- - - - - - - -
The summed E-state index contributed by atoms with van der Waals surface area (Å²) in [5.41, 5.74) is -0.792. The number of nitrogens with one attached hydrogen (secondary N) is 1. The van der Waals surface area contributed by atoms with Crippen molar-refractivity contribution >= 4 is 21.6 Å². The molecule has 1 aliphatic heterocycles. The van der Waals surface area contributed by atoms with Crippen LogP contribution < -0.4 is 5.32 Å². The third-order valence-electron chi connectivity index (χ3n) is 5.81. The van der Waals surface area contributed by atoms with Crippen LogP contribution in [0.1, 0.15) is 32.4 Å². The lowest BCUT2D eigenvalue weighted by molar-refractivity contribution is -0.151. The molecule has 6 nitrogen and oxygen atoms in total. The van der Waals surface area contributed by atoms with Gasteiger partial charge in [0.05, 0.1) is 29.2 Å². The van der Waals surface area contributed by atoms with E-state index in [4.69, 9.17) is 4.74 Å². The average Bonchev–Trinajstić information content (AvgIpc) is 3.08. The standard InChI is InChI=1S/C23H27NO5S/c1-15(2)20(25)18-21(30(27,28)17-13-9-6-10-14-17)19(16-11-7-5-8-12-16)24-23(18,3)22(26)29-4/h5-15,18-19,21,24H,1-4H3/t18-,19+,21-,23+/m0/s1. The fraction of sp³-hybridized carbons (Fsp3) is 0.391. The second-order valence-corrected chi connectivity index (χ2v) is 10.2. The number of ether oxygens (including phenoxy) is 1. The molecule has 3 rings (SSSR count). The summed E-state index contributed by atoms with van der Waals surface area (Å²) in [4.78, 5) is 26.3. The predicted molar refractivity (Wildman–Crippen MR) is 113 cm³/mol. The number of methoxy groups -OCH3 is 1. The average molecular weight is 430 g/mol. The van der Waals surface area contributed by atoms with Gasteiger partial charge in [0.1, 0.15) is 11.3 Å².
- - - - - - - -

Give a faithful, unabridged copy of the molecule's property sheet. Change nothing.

The summed E-state index contributed by atoms with van der Waals surface area (Å²) in [5.41, 5.74) is -0.792. The number of nitrogens with one attached hydrogen (secondary N) is 1. The van der Waals surface area contributed by atoms with Crippen molar-refractivity contribution >= 4 is 21.6 Å². The molecule has 1 aliphatic heterocycles. The van der Waals surface area contributed by atoms with Crippen LogP contribution < -0.4 is 5.32 Å². The third-order valence-electron chi connectivity index (χ3n) is 5.81. The van der Waals surface area contributed by atoms with Crippen LogP contribution in [0.1, 0.15) is 32.4 Å². The lowest BCUT2D eigenvalue weighted by molar-refractivity contribution is -0.151. The molecule has 6 nitrogen and oxygen atoms in total. The van der Waals surface area contributed by atoms with Gasteiger partial charge in [0.05, 0.1) is 29.2 Å². The van der Waals surface area contributed by atoms with E-state index in [4.69, 9.17) is 4.74 Å². The average Bonchev–Trinajstić information content (AvgIpc) is 3.08. The standard InChI is InChI=1S/C23H27NO5S/c1-15(2)20(25)18-21(30(27,28)17-13-9-6-10-14-17)19(16-11-7-5-8-12-16)24-23(18,3)22(26)29-4/h5-15,18-19,21,24H,1-4H3/t18-,19+,21-,23+/m0/s1. The fraction of sp³-hybridized carbons (Fsp3) is 0.391. The second-order valence-corrected chi connectivity index (χ2v) is 10.2. The number of ether oxygens (including phenoxy) is 1. The molecule has 3 rings (SSSR count). The summed E-state index contributed by atoms with van der Waals surface area (Å²) in [4.78, 5) is 26.3. The predicted molar refractivity (Wildman–Crippen MR) is 113 cm³/mol. The number of methoxy groups -OCH3 is 1. The average molecular weight is 430 g/mol. The van der Waals surface area contributed by atoms with Gasteiger partial charge in [0.1, 0.15) is 11.3 Å².